Not too long ago, anyone associating themselves with rap or hip hop in general was seen as rebellious, without morals, black, or trying to be black. However, times have changed and what used to be considered a “subculture” or “counterculture” is now, popular mainstream music. And like every era of hip hop, there are always MC’s who reign over the rest.
This particular generation of rappers has (debatably) 3 kings of rap. Kendrick Lamar, Drake, and J. Cole. While the other two artists are practically loved by most hip hop fans, not many are fond of J. Cole’s music, including his newly released album titled K.O.D.
Jermaine Lamarr Cole was born on January 28th 1985 and raised in Fayetteville, North Carolina. While he grew up lacking a lot of things, two things he didn’t lack were talent and hardship, which most of us know, are recipes for a great MC. He’s regarded as the Nas of this generation. Nick Genovese of America Magazine went as far as to call him the “Modern-day St. Augustine“. Now, we know he’s got what it takes to be at the top but he just raps about women, money, and drugs like everybody else in the rap game, right? Not quite.
Most rappers early in their careers (Cole included) rap about these things in a derogatory term. It’s just how it’s been for so long with people being less sensitive towards certain social issues. Social justice warriors, the feminist movement and gender equality weren’t a big thing at the time.
When it comes to women, Cole talks about finding “the one” or first loves and staying faithful. He also talks quite a bit about his experiences growing up with a single mother in tracks like “Apparently” from his 3rd album and “Once an Addict (Interlude)” from the latest one.
He doesn’t flaunt his own cash either. Instead, he talks about black people unable to earn a living or reach their highest potential due to the education system. In his track “BRACKETS”, he touches on how we don’t know if money donated these days actually reach their intended destination. And in “ATM”, he says
“Count it up, count it. Can’t take it when you die, but you can’t live without it”.
Paired with the visuals of his video, he claims that people are willing to sacrifice anything in return for bigger cheques. The majority of his music speaks about the experiences in his life be it with relationships, the black community or drugs. He’s known for being the rapper to go “multi-platinum without any features”. So why then, do people still not pick up what he’s putting down?
If you scroll through social media, online threads and the like, you’d see that the most common critique he gets is that he’s “boring”. But how can that be? A multi-platinum album selling artist… boring? If you’ve ever listened to a J. Cole song (subjectively), you’d know why people say that.
Unlike Kung Fu Kenny (Kendrick) and Drizzy (Drake) who have distinct voices, Cole has a more laid back and chill tone. He’s not as lyrically skilled as Kendrick, nor does he have catchy punchlines like Drake. But does that mean he’s not as good? Well, to be frank, every king has his own way of ruling over the rap game.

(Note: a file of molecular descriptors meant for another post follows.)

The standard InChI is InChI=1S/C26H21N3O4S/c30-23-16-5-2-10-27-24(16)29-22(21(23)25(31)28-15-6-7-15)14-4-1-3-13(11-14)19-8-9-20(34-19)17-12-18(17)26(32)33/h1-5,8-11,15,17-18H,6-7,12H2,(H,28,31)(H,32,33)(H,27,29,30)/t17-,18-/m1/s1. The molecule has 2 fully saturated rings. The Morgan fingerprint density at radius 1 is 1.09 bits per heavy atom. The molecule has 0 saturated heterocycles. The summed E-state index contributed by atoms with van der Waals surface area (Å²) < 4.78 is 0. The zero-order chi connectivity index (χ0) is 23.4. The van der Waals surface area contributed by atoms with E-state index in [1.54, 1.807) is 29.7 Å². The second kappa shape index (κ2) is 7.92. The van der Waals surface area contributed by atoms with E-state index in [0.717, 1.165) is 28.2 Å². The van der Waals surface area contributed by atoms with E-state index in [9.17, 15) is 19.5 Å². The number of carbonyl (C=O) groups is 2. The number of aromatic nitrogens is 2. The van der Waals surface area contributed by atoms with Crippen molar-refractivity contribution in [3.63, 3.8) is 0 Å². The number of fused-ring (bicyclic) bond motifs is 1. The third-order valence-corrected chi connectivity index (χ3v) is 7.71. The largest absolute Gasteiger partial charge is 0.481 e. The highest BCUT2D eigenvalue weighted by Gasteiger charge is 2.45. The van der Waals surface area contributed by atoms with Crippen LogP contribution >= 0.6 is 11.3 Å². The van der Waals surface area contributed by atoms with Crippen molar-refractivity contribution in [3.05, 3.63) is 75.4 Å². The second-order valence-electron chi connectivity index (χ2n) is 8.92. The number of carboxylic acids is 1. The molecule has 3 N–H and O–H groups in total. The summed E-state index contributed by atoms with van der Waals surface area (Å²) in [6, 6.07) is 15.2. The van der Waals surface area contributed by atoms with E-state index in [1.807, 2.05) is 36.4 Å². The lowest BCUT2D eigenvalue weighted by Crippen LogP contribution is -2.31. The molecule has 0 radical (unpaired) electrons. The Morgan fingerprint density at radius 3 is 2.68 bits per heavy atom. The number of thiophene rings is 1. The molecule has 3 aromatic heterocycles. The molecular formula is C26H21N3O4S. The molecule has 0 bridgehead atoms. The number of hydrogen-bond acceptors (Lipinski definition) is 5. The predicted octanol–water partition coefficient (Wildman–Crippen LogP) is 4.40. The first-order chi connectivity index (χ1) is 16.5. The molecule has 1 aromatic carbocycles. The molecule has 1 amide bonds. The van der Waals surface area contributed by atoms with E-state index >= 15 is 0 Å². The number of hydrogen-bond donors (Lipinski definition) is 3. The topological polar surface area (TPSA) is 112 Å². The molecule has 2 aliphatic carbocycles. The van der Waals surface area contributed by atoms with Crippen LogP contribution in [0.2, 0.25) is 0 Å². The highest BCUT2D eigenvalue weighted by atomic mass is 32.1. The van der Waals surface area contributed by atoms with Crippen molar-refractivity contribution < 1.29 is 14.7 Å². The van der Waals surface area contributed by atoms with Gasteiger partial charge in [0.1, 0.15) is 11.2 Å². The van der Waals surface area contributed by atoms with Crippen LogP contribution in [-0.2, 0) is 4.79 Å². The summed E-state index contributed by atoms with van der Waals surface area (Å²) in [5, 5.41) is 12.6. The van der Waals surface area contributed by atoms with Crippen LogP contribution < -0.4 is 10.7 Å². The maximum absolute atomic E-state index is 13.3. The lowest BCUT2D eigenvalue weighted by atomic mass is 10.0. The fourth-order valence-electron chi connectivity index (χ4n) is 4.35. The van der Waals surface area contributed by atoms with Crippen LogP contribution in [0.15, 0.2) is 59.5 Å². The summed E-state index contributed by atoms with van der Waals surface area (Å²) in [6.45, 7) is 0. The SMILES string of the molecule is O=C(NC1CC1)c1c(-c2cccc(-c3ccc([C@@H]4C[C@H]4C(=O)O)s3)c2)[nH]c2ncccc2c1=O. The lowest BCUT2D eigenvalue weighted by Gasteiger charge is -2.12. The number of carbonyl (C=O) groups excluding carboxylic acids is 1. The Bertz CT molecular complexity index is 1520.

Murs from HipHopDX came up with a theory called the “3 Lane Theory”. In contemporary hip hop, there is the “Pop” lane, dominated by Drake, the “Hip pop” lane, dominated by Kendrick, and finally the “Hip hop” lane by the man in question, J. Cole.
He explains that the “Pop” lane is for selling records targeted to the mass where it’s catchy and people will bump in the clubs. The “Hip pop” lane has the same intent as the “Pop” lane but also has a message the MC’s trying to push out. Lastly, the “Hip hop” lane is for MC’s trying to deliver a message without caring whether it sells. And that’s exactly what Cole does.
Yes, his voice may not be the most recognized, yes maybe his beats aren’t the most iconic, and yes maybe his lyrics aren’t as deep as Kendrick’s but what he excels at is storytelling. He even said on “False Prophets”
“My highest moments come from tellin’ all the saddest stories I’ve seen in my life, I be fiendin’ to write Songs that raise the hair on my arms.”
Essentially, what he’s doing is weaving truth into his music. Those who’ve been through the same struggles will resonate with his music. With his immaculate songwriting, he’s able to paint a picture with sound and still be capable of writing “fire” lines like
“so ahead of my time, even when I rhyme about the future I be reminiscing”
“The problem with this game is this weak sea of rappers. I’m the answer on the low, I’m a cheat sheet for rappers.”
“I recognize that life is a dream, and I dream lucid.”
In his song “1985 (Intro to “The Fall Off”)”, he targets the younger generation of rappers typically known as “Mumble Rappers”. He gives them advice from the standpoint of someone who’s considered one of the greats. However, these “Mumble Rappers” didn’t like what he had to say. So, in line with Cole’s message of spreading positivity and love, he sat down with Lil Pump, one of the “Mumblers” who had beef with him, to talk it out. At the end of it all, both rappers had a mutual respect for each other.
The main objective of this album is to break the “small town mentality” and to bring to light certain issues he sees in the community. Sure, a lot of the things Cole says may be considered preachy, but love him or hate him, you can’t deny that he stands atop this current generation of rappers. One thing’s for certain, Cole looks hungry for more and this album, is only the beginning.